And with the same lack of careful reading, did not absorb the 'never worked for a paycheck' part.
It is strange he was denied Medicaid. Must be more to the story.
If he did apply for SSI instead, of course he'd be denied at age 55.
Some states do not give Medicaid to residents who do not have minor children. (Hence, one of the reasons for the Affordable Care Act.) Even if he was denied in a state that provides Medicaid to childless claimants, it does not mean that he would be denied his claim by Social Security.

I don't know why you would assume he'd be denied SSI benefits at age 55? Other than the financial eligibility rules for SSI, the rules for SSI and SSDI disability are exactly the same.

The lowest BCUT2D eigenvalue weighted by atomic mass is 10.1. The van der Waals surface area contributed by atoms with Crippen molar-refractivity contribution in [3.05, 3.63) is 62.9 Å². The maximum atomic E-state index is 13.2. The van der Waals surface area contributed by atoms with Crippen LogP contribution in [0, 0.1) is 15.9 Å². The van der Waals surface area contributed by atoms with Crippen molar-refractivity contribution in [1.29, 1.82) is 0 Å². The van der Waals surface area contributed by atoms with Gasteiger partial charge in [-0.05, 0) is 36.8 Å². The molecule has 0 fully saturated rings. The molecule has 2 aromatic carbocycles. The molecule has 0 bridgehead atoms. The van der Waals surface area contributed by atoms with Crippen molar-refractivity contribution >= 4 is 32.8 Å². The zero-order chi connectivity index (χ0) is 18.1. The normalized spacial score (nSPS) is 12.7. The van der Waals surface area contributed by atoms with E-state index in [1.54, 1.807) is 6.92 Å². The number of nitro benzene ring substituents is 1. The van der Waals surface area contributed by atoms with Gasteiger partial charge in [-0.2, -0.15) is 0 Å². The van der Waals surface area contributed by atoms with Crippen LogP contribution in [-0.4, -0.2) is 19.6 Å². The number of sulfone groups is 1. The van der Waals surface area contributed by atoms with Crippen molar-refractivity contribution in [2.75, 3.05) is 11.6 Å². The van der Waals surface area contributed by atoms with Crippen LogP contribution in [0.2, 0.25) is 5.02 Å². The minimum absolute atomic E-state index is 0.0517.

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Old 11-25-2013, 05:51 PM
 
Location: Murrieta, CA
1,268 posts, read 1,507,100 times
Reputation: 2224
Quote:
Originally Posted by Per409 View Post
ok sorry I found this forum,I'll delete the bookmark and never return.
bye
I am sorry if you were hurt by the insensitive posts. I am sure there is help for you out there. You might want get in touch with a county social worker and the people at SSA should help you as well. There is good info on the internet.

Good luck and don't be discouraged by the negative comments. The Internet is very inpersonal and I am sure the comments were not directed at you, but I know you feel like they were. Hang in there.